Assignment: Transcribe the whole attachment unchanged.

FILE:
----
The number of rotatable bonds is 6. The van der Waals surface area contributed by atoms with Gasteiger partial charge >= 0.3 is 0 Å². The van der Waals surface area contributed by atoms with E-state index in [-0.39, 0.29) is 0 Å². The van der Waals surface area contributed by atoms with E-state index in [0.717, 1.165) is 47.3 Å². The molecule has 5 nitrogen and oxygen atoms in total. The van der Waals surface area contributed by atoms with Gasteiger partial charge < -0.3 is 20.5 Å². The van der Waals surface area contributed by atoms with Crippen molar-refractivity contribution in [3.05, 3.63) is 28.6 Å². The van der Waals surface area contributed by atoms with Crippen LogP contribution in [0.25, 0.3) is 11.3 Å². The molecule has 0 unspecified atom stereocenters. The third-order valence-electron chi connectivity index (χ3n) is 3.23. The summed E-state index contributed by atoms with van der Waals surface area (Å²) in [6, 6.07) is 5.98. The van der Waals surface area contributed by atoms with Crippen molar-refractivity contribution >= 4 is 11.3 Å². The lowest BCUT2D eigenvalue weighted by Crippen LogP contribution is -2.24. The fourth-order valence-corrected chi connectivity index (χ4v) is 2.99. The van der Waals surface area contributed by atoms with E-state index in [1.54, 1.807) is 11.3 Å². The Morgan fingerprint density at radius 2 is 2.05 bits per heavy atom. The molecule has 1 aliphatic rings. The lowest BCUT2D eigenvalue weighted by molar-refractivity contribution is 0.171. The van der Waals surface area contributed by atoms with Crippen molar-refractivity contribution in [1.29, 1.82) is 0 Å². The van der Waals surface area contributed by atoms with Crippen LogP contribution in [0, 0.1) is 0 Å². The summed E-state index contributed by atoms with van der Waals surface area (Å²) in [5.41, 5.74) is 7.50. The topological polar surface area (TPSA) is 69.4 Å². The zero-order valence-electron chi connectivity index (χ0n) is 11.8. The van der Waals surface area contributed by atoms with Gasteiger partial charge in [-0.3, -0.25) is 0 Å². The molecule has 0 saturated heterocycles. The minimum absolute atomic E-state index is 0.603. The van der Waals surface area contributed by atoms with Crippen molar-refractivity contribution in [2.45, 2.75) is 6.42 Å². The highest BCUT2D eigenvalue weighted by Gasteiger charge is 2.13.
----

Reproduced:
The number of rotatable bonds is 6. The van der Waals surface area contributed by atoms with Gasteiger partial charge >= 0.3 is 0 Å². The van der Waals surface area contributed by atoms with E-state index in [-0.39, 0.29) is 0 Å². The van der Waals surface area contributed by atoms with E-state index in [0.717, 1.165) is 47.3 Å². The molecule has 5 nitrogen and oxygen atoms in total. The van der Waals surface area contributed by atoms with Gasteiger partial charge < -0.3 is 20.5 Å². The van der Waals surface area contributed by atoms with Crippen molar-refractivity contribution in [3.05, 3.63) is 28.6 Å². The van der Waals surface area contributed by atoms with Crippen LogP contribution in [0.25, 0.3) is 11.3 Å². The molecule has 0 unspecified atom stereocenters. The third-order valence-electron chi connectivity index (χ3n) is 3.23. The summed E-state index contributed by atoms with van der Waals surface area (Å²) in [6, 6.07) is 5.98. The van der Waals surface area contributed by atoms with Crippen molar-refractivity contribution >= 4 is 11.3 Å². The lowest BCUT2D eigenvalue weighted by Crippen LogP contribution is -2.24. The fourth-order valence-corrected chi connectivity index (χ4v) is 2.99. The van der Waals surface area contributed by atoms with E-state index in [1.54, 1.807) is 11.3 Å². The Morgan fingerprint density at radius 2 is 2.05 bits per heavy atom. The molecule has 1 aliphatic rings. The lowest BCUT2D eigenvalue weighted by molar-refractivity contribution is 0.171. The van der Waals surface area contributed by atoms with Crippen molar-refractivity contribution in [1.29, 1.82) is 0 Å². The van der Waals surface area contributed by atoms with Crippen LogP contribution in [0, 0.1) is 0 Å². The summed E-state index contributed by atoms with van der Waals surface area (Å²) in [5.41, 5.74) is 7.50. The topological polar surface area (TPSA) is 69.4 Å². The zero-order valence-electron chi connectivity index (χ0n) is 11.8. The van der Waals surface area contributed by atoms with Gasteiger partial charge in [-0.3, -0.25) is 0 Å². The molecule has 0 saturated heterocycles. The minimum absolute atomic E-state index is 0.603. The van der Waals surface area contributed by atoms with Crippen molar-refractivity contribution in [2.45, 2.75) is 6.42 Å². The highest BCUT2D eigenvalue weighted by Gasteiger charge is 2.13.